The story is split into two time frames, both of which I enjoyed, but I'm afraid I found it tedious to read the many detailed descriptions of the art that had been in the museum and this really spoilt the book for me.

In the early episodes, set in Leningrad at the start of the siege, we meet a young Marina, frantically busy packing up over a million items of art from the Hermitage Museum. In order to protect it from the possibility of theft by the advancing German army, much of it is shipped out of the city for safekeeping. Once the task was completed she took up her responsibility as a fire watcher on the roof of the museum, meanwhile struggling to survive as food supplies dwindled and she had move to live with 2,000 other people in the cellar of the museum.
These memories haunt the elderly Marina as she struggles with oncoming Altzheimer's and tries to hide the evidence from her family. I really enjoyed these sections of the book which struck a sympathetic chord with me. Marina is so believable and her husband is so loving and sweet.

I have recently read another book about The Siege of Leningrad - City of Thieves by David Benioff - a recommended read if readers would like another book on the subject.
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LibraryThing member bkswrites
I learned of the siege of Leningrad some 35 years ago, when I first visited that city of wonders as a college student. I took it to heart 14 years later, when I returned with a group focused on spiritual connections. I have never been able to communicate to my fellow Americans the hope and sorrow that lodged in me as I walked among the endless mass graves of the siege’s victims, and tried to comprehend three years of entrapment in your home, purposefully cut off from food supply.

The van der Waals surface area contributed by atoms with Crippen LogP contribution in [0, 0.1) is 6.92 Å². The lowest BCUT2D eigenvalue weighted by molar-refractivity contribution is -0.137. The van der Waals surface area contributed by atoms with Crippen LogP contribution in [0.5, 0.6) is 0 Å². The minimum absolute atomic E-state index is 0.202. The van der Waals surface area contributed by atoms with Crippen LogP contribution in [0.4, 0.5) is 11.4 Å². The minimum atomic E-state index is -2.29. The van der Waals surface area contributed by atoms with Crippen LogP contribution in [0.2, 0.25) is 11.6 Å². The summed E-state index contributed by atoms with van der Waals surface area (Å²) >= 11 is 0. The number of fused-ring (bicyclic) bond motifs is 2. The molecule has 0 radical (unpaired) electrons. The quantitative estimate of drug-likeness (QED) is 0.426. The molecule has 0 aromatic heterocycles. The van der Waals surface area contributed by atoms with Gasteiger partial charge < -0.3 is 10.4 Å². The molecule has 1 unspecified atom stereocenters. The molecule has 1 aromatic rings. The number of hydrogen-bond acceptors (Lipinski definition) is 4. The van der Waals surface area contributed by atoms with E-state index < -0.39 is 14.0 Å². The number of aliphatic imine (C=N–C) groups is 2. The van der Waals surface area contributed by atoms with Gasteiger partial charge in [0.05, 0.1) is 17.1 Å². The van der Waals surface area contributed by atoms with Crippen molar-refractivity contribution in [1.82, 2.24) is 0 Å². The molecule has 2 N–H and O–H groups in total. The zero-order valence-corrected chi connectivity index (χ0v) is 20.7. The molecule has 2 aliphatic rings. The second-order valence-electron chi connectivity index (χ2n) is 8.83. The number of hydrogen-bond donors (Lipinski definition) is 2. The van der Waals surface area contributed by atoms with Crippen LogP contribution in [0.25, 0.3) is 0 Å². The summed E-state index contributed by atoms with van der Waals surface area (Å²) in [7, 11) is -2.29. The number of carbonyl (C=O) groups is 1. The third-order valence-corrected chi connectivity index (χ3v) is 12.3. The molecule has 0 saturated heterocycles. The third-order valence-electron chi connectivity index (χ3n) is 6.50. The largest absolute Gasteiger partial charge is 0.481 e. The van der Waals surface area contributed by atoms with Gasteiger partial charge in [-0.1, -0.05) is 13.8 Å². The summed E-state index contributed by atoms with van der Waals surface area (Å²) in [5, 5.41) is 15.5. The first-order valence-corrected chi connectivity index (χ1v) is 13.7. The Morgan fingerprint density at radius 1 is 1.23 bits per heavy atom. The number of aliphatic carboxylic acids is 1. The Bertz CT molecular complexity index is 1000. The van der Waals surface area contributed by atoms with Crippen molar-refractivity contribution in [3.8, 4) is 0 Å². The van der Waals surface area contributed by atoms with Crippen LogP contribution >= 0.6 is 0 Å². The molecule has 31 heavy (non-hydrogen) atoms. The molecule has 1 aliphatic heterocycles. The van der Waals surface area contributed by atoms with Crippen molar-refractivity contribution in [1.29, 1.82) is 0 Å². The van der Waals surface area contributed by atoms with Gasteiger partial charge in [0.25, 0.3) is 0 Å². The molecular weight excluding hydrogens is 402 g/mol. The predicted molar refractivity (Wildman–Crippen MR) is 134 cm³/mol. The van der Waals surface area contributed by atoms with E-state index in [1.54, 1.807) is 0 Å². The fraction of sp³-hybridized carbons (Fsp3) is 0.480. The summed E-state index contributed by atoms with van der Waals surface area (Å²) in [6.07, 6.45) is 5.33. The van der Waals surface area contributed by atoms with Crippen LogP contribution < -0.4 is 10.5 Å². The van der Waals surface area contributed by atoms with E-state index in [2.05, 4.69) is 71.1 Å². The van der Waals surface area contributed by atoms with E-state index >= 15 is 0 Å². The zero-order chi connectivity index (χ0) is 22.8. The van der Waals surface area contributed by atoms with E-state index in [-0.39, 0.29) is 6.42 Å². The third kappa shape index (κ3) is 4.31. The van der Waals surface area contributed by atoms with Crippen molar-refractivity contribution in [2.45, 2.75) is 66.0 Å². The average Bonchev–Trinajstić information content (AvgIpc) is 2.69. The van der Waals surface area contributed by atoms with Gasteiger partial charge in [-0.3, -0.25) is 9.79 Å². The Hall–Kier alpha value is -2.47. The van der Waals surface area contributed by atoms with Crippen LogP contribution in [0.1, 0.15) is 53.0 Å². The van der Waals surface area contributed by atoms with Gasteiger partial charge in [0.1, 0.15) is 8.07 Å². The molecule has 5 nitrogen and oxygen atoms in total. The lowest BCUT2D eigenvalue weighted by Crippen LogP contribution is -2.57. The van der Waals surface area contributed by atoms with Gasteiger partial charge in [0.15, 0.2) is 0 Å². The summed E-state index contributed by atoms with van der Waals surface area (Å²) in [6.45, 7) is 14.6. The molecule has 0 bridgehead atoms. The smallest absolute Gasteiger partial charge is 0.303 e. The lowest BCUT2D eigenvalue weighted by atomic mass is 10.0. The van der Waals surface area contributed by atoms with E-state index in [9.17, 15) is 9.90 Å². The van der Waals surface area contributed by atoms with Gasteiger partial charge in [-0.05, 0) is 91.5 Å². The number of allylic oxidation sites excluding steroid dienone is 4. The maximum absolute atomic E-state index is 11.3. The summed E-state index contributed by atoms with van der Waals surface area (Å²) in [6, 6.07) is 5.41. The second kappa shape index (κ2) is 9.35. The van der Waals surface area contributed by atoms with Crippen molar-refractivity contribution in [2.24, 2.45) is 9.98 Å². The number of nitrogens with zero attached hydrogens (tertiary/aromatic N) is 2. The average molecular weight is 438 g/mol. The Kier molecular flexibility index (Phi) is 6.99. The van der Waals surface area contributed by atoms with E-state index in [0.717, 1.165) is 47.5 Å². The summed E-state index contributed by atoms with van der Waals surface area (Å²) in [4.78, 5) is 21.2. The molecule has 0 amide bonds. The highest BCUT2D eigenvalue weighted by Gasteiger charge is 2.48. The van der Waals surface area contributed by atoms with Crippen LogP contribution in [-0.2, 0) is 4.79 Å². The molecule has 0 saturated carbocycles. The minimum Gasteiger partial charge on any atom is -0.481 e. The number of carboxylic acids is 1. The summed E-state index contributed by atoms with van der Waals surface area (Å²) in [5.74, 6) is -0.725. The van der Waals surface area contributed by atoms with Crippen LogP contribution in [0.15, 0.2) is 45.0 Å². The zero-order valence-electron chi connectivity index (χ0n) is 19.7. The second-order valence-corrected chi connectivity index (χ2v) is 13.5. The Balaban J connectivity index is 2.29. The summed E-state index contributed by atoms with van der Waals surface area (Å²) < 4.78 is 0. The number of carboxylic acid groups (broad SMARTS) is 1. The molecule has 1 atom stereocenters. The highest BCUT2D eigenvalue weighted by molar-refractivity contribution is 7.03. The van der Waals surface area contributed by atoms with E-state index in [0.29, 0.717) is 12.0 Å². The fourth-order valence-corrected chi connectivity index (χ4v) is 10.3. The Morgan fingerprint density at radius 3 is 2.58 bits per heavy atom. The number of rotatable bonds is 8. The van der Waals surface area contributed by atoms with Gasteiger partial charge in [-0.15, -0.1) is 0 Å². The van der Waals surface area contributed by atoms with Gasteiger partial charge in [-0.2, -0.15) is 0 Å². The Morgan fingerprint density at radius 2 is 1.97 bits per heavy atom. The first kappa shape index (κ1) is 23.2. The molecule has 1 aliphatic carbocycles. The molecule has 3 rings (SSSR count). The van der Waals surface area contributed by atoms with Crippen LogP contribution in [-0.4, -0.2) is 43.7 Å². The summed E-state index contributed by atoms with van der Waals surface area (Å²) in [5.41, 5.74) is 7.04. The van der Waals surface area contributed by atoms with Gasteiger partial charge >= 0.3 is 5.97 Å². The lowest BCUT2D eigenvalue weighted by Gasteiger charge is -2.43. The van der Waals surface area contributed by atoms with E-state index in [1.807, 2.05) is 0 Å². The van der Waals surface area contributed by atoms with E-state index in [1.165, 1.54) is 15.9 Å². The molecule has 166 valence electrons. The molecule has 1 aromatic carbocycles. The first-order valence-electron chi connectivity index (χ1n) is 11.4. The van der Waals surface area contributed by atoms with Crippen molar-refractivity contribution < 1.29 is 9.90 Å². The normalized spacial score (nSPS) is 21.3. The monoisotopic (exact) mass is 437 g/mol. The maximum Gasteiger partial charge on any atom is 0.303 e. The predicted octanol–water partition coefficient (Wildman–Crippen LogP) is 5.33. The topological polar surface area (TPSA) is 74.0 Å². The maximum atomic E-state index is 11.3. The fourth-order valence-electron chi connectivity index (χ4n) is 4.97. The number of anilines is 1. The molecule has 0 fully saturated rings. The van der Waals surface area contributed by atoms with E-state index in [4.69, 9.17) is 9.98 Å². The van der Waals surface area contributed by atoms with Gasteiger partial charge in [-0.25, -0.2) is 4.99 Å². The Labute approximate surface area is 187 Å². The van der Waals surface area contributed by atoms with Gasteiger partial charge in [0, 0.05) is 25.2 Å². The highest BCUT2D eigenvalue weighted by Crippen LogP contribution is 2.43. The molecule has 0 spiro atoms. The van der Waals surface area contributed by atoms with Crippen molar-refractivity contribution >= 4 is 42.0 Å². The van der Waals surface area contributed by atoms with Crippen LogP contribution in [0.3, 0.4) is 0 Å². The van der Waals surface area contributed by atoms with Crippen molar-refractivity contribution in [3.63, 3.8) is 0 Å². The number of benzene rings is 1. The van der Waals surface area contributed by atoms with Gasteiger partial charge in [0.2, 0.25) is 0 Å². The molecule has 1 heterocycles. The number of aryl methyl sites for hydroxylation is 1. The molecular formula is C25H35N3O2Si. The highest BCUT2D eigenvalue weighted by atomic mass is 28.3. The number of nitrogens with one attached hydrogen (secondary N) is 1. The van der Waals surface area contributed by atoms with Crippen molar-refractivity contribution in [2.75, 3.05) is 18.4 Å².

Debra Dean has helped me tell and understand that story. She has couched it in the degenerating memory of a survivor, where it becomes the only thing Marina knows for sure, the deep past the only place she functions fully. Dean allows us to escape with Marina, from the material and familial comforts of age in America’s Pacific northwest in the 21st century, and the confusion and distress of dementia, into the bitter beauty of starvation in 1940s Russia, where Marina had duty and her heritage to feed her soul.